If it bleeds, it leads – so goes the media expression – and this is especially true of news out of Afghanistan, which made global headlines during the presence of US forces but few while lives are being lost to the climate crisis.
The main attention Afghanistan gets these days is when big international aid agencies put together posters of hungry women and children for donations, or when a calamity like the June 2022 earthquake hits.
But as you are reading these lines, many towns and villages in the war-ravaged country remain submerged by flash floods triggered weeks ago by a relentless spate of untimely rains and melting glaciers, claiming lives and destroying livelihoods of marginalised communities already surviving on small amounts of foreign aid.
It’s currently peak summer harvest season when farmers gather fruits and collect staples for the approaching winter. But it snowed briefly in the central highlands after long and crippling dry spells, when farmers were desperately longing for the usual spring season rains.
Then came violent hail storms destroying orchards and eventually rain that ruined the wheat crops. None of these events are anywhere near normal in terms of the climate of this landlocked country of nearly 40 million people.
The glaciers in the Himalayas are melting at an unmatched pace, bringing the deadly floods from the mountains of the northern provinces all the way down to the plains in the south. These fast-depleting glaciers are the lifeline of Afghans who rely heavily on the natural streams and rivers. Despite this, there has been no development work on water preservation, storage and distribution over the past couple of decades on a national level. The underground levels are dropping at an alarming rate as it is the only way for locals to look for water.
Prior to the latest downpours, the drought was so severe and the heatwave so intense it led to multiple occurrences of forest fire in the country’s east and south. This was a grim tragedy. Locals in the fire-affected Khost and Nuristan provinces had to rely on youth from the local communities to put out the fires by carrying buckets of water and sand with their bare hands, day and night.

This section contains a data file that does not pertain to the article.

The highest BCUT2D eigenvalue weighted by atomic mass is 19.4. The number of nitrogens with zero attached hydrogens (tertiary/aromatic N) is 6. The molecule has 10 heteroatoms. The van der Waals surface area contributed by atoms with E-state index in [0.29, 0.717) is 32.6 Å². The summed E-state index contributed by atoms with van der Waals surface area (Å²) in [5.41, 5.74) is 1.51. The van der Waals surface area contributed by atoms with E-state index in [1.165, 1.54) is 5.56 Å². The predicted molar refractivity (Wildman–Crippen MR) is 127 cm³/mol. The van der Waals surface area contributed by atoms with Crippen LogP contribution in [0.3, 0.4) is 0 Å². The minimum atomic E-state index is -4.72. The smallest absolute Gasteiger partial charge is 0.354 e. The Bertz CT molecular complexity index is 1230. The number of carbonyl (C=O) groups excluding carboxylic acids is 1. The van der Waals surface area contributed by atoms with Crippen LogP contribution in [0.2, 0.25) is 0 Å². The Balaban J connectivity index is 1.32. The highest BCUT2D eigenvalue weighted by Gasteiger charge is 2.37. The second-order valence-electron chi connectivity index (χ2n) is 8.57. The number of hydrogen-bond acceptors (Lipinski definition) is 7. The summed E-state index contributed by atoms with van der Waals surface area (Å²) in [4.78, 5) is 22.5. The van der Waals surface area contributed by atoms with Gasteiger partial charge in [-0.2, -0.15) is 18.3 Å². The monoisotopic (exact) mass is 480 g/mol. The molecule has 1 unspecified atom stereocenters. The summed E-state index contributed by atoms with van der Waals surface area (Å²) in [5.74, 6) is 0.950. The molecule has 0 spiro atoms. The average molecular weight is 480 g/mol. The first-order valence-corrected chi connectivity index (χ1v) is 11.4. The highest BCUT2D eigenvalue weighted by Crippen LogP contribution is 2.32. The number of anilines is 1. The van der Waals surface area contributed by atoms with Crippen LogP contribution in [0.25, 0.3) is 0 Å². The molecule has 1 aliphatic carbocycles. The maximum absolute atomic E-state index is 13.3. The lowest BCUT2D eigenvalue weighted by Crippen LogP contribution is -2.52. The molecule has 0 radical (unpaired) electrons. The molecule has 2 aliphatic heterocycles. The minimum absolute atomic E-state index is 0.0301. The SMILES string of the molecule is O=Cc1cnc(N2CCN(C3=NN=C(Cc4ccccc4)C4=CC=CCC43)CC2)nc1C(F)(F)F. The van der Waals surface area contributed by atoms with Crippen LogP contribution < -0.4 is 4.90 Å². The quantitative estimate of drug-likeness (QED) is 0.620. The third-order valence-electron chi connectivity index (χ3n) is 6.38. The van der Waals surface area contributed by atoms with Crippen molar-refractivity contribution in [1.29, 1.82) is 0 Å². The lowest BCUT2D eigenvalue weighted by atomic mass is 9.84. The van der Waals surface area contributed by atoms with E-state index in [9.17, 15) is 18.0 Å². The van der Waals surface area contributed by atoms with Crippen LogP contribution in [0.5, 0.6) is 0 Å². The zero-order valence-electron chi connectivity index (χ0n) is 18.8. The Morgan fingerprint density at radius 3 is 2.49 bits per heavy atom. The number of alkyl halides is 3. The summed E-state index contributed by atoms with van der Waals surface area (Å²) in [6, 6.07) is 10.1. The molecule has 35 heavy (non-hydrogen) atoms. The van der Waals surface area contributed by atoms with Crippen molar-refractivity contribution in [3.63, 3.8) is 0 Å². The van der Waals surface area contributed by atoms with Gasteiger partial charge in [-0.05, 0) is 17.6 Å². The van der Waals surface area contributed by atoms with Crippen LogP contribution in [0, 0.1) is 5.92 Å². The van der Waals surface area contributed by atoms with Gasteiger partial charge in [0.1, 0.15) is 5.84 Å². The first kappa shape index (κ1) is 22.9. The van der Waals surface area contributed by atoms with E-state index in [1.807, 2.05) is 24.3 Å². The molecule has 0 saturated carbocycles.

The climate crisis is so real in the country that it will likely trigger another food crisis in the months to follow. All this at a time when the delivery of aid is hampered and overshadowed by the Russian invasion of Ukraine, leading to supply chain disorders, inflation and donor fatigue.
Is the media solely to blame for this? No. Could they do more to help? Yes. Just as the major environment polluters must take responsibility for the miseries they have inflicted upon a population that has been left at the mercy of the Taliban.
Amid all this, Afghanistan’s neighbours have manipulated the situation to their advantage with dodgy deals with the Taliban that would give them access to the country’s rich natural resources at throwaway prices, propping up a funding stream for the defecto regime.
China also has its eyes on Afghanistan’s rich and extensive lithium, iron and copper ore reserves while Pakistan has accelerated the import of high-grade coal at bargain prices, which is only going to accelerate the melting of the Himalayan glaciers as well as increasing global pollution levels. For Pakistan, a country grappling under tough financial conditions, a steady flow of coal will help fire up power plants and revive the ailing railway network.
Reporting on environmental disasters in Afghanistan is important, as it would serve as a catalyst for the entire green movement around the world to hold deniers and polluters to account.
The local media – the few surviving outlets post the Taliban takeover – is unable or unwilling to critically report on all of this because of obvious fears of retaliation. And for the international media, the Afghanistan story seems to have hit a dead-end of sadness, with nothing new or “exciting’ for the international media or its consumers.
One can dispute matters of politics in the country, but the climate calamity Afghanistan is facing is imposed from outside. It’s time the world, and neighbouring and regional polluters, take responsibility.